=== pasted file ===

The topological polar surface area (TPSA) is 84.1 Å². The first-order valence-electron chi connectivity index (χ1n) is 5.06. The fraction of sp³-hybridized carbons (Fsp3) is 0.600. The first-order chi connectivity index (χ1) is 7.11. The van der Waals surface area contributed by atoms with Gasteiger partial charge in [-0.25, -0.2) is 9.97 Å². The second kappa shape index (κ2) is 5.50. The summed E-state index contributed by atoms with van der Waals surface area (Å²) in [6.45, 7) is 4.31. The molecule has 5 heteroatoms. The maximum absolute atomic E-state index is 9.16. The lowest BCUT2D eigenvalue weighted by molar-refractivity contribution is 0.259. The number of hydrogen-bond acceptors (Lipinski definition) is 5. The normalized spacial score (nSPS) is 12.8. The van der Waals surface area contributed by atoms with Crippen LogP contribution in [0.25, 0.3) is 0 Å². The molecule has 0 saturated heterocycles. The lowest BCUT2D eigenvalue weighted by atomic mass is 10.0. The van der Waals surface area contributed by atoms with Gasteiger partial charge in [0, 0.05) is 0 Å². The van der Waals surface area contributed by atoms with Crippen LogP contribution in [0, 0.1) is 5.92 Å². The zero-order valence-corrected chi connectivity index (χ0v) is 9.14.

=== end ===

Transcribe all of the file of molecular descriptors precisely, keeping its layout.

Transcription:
The topological polar surface area (TPSA) is 84.1 Å². The first-order valence-electron chi connectivity index (χ1n) is 5.06. The fraction of sp³-hybridized carbons (Fsp3) is 0.600. The first-order chi connectivity index (χ1) is 7.11. The van der Waals surface area contributed by atoms with Gasteiger partial charge in [-0.25, -0.2) is 9.97 Å². The second kappa shape index (κ2) is 5.50. The summed E-state index contributed by atoms with van der Waals surface area (Å²) in [6.45, 7) is 4.31. The molecule has 5 heteroatoms. The maximum absolute atomic E-state index is 9.16. The lowest BCUT2D eigenvalue weighted by molar-refractivity contribution is 0.259. The number of hydrogen-bond acceptors (Lipinski definition) is 5. The normalized spacial score (nSPS) is 12.8. The van der Waals surface area contributed by atoms with Crippen LogP contribution in [0.25, 0.3) is 0 Å². The molecule has 0 saturated heterocycles. The lowest BCUT2D eigenvalue weighted by atomic mass is 10.0. The van der Waals surface area contributed by atoms with Gasteiger partial charge in [0, 0.05) is 0 Å². The van der Waals surface area contributed by atoms with Crippen LogP contribution in [0, 0.1) is 5.92 Å². The zero-order valence-corrected chi connectivity index (χ0v) is 9.14.